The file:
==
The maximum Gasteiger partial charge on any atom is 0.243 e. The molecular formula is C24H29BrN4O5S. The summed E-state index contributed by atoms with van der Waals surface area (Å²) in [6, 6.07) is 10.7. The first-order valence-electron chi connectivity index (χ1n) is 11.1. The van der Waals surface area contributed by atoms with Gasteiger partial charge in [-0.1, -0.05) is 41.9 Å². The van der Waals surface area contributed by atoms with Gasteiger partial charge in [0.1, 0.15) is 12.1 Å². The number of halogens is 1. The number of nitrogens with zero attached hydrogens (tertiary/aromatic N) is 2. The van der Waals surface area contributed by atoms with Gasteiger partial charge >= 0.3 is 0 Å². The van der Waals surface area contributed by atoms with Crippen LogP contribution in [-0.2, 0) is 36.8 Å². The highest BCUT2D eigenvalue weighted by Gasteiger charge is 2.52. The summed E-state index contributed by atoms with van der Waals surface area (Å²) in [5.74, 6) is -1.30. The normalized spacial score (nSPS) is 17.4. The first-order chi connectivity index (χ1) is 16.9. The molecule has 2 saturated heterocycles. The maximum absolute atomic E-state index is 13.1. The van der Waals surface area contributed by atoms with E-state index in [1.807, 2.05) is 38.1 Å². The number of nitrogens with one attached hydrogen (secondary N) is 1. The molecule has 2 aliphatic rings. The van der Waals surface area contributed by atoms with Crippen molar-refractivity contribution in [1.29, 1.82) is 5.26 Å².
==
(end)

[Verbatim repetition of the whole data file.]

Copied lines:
The maximum Gasteiger partial charge on any atom is 0.243 e. The molecular formula is C24H29BrN4O5S. The summed E-state index contributed by atoms with van der Waals surface area (Å²) in [6, 6.07) is 10.7. The first-order valence-electron chi connectivity index (χ1n) is 11.1. The van der Waals surface area contributed by atoms with Gasteiger partial charge in [-0.1, -0.05) is 41.9 Å². The van der Waals surface area contributed by atoms with Gasteiger partial charge in [0.1, 0.15) is 12.1 Å². The number of halogens is 1. The number of nitrogens with zero attached hydrogens (tertiary/aromatic N) is 2. The van der Waals surface area contributed by atoms with Gasteiger partial charge >= 0.3 is 0 Å². The van der Waals surface area contributed by atoms with Crippen LogP contribution in [-0.2, 0) is 36.8 Å². The highest BCUT2D eigenvalue weighted by Gasteiger charge is 2.52. The summed E-state index contributed by atoms with van der Waals surface area (Å²) in [5.74, 6) is -1.30. The normalized spacial score (nSPS) is 17.4. The first-order chi connectivity index (χ1) is 16.9. The molecule has 2 saturated heterocycles. The maximum absolute atomic E-state index is 13.1. The van der Waals surface area contributed by atoms with E-state index in [1.807, 2.05) is 38.1 Å². The number of nitrogens with one attached hydrogen (secondary N) is 1. The molecule has 2 aliphatic rings. The van der Waals surface area contributed by atoms with Crippen molar-refractivity contribution in [1.29, 1.82) is 5.26 Å².